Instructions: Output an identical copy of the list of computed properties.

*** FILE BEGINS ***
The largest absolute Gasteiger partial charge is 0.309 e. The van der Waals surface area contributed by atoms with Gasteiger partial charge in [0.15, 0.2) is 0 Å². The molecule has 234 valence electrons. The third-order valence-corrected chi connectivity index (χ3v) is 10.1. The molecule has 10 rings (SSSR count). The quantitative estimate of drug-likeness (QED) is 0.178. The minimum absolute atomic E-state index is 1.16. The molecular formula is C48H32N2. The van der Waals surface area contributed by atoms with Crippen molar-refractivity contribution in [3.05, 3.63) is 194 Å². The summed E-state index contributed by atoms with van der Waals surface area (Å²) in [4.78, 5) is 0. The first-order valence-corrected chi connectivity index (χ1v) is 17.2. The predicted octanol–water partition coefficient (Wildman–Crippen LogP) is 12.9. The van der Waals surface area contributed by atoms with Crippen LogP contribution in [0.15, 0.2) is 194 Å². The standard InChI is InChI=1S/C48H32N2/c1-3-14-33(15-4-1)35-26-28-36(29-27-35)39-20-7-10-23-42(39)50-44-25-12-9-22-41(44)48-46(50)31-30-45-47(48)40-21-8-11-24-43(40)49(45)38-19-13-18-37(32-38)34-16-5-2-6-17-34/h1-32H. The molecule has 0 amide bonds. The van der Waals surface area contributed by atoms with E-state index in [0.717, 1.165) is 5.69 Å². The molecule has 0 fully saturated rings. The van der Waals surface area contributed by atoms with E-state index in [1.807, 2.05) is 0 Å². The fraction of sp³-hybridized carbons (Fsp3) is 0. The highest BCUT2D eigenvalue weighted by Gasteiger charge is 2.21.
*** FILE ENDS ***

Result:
The largest absolute Gasteiger partial charge is 0.309 e. The van der Waals surface area contributed by atoms with Gasteiger partial charge in [0.15, 0.2) is 0 Å². The molecule has 234 valence electrons. The third-order valence-corrected chi connectivity index (χ3v) is 10.1. The molecule has 10 rings (SSSR count). The quantitative estimate of drug-likeness (QED) is 0.178. The minimum absolute atomic E-state index is 1.16. The molecular formula is C48H32N2. The van der Waals surface area contributed by atoms with Crippen molar-refractivity contribution in [3.05, 3.63) is 194 Å². The summed E-state index contributed by atoms with van der Waals surface area (Å²) in [4.78, 5) is 0. The first-order valence-corrected chi connectivity index (χ1v) is 17.2. The predicted octanol–water partition coefficient (Wildman–Crippen LogP) is 12.9. The van der Waals surface area contributed by atoms with Crippen LogP contribution in [0.15, 0.2) is 194 Å². The standard InChI is InChI=1S/C48H32N2/c1-3-14-33(15-4-1)35-26-28-36(29-27-35)39-20-7-10-23-42(39)50-44-25-12-9-22-41(44)48-46(50)31-30-45-47(48)40-21-8-11-24-43(40)49(45)38-19-13-18-37(32-38)34-16-5-2-6-17-34/h1-32H. The molecule has 0 amide bonds. The van der Waals surface area contributed by atoms with E-state index in [0.717, 1.165) is 5.69 Å². The molecule has 0 fully saturated rings. The van der Waals surface area contributed by atoms with E-state index in [1.807, 2.05) is 0 Å². The fraction of sp³-hybridized carbons (Fsp3) is 0. The highest BCUT2D eigenvalue weighted by Gasteiger charge is 2.21.